Very regularly, through responses to Mom’s Corners and Titus2.com message board posts, I read of moms who are discouraged by character struggles in their young children. They wonder whether a child with a particular problem at age 4, 6, or 10 will still have it as an adult. They ask why their child doesn’t have a repentant heart, is selfish, or still bickers with his siblings, even when the parents have been consistent in disciplining. They feel they are somehow missing their child’s heart issues.
This topic is dear to me because I expect it is something that most, if not all, moms struggle with. I have had these same feelings, and asked these same questions. However, after twenty-three years of mothering, I now have the perspective of viewing both my three adult and five younger children. I can look back and evaluate the spiritual maturing process of the older children’s hearts.
I have finally come to realize a profound truth–we must expect children to be children (1 Corinthians 13:11)! They simply do not yet have hearts that can respond to the Lord with the same maturity that adults do. The growth will come, but it is a process of the Lord that continues throughout childhood.
My expectation for an encounter with one of my children was often this: I would sit with him and explain his sin, he would be filled with remorse, confess, repent, and then go off to “sin no more.” This is a mature biblical response that might sometimes be found in my dealings with a child. The more common occurrence, though, was as follows: I would sit with him and explain his sin, he would be filled with excuses and justification, and he would respond negatively. Then he might do the same wrong thing, which he had just been disciplined for, the very next hour (or even minute)! However, the older the children became, the more they were able to see their sin and deal with it properly. This spiritual maturity grew in relation to their advancing age and has been even greater upon their adulthood!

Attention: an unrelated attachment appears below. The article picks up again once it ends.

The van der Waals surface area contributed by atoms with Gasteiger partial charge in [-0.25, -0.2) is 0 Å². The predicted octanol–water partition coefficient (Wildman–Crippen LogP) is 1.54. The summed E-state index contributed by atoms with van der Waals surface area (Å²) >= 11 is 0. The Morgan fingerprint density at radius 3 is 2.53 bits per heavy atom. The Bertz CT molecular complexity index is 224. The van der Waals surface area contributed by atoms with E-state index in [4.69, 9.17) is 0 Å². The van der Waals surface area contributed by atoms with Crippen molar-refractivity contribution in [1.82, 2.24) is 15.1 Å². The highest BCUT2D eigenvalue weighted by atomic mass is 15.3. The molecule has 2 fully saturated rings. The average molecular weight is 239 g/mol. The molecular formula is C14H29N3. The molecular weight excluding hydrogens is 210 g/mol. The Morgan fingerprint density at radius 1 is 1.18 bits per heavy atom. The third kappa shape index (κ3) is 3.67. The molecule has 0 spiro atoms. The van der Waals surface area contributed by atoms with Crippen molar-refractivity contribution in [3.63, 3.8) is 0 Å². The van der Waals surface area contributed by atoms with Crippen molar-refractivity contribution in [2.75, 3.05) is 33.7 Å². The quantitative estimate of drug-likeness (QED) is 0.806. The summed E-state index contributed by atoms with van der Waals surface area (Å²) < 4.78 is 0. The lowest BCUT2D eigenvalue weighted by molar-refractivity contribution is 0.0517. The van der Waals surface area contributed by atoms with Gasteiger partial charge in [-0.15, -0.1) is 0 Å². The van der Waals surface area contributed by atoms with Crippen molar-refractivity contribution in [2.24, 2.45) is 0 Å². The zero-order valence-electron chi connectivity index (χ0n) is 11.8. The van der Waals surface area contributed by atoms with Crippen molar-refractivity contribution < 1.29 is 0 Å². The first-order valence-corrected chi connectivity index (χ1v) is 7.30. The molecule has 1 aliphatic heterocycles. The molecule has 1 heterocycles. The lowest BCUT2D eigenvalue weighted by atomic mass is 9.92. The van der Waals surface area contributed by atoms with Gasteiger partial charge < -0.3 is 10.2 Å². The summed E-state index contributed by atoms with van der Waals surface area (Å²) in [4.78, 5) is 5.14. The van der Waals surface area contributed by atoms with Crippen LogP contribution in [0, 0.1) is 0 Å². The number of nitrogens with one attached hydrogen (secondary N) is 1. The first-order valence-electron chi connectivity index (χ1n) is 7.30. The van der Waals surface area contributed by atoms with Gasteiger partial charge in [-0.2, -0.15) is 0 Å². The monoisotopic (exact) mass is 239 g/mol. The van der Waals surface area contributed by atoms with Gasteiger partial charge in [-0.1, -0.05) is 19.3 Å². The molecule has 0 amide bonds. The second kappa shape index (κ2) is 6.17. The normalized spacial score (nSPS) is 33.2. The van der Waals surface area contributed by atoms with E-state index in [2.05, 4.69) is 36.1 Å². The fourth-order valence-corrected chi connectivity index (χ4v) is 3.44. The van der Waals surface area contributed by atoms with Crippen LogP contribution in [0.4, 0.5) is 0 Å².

The feeling I get from some of the rather optimistic Christian child-training materials is that if you follow the “plan” your child will very soon be “perfect.” They often don’t stress, or completely leave out, the fact that it also takes time, consistency in disciplining, and prayer. In the meantime, moms are discouraged because they faithfully follow the “plan” for a month, a year, or even more, but they still don’t have a child who acts and responds as an adult. While years seems like a terribly long time to be heading toward the goal, it is a slow, step-by-step process.
God calls us to our responsibilities as mothers, such as loving our children (Titus 2:4), praying for and with them (Philippians 4:6), teaching them (Deuteronomy 6:7), training them (Proverbs 22:6), correcting them (Proverbs 29:17), and disciplining them (Proverbs 19:18). Let’s not forget, though, that He is the One Who works in hearts and also the One Who designed the growth and maturity process of a child. I believe getting at a child’s heart issues is a constant, daily process; we must continue (over and over) to repeat God’s truth to our children in a sweet and winsome way–year after year after year! When two children are fighting over a toy, both are at fault. Scripture must be shared that applies (Ephesians 4:32, “And be ye kind one to another . . .”), and discipline administered if necessary. When a child is grumbling, there is Scripture that relates, such as Philippians 2:14, “Do all things without murmurings and disputings.” Knowing that God’s results in the hearts of our children will likely come in a slow, gradual way can help us, as moms, to be encouraged rather than discouraged throughout the process.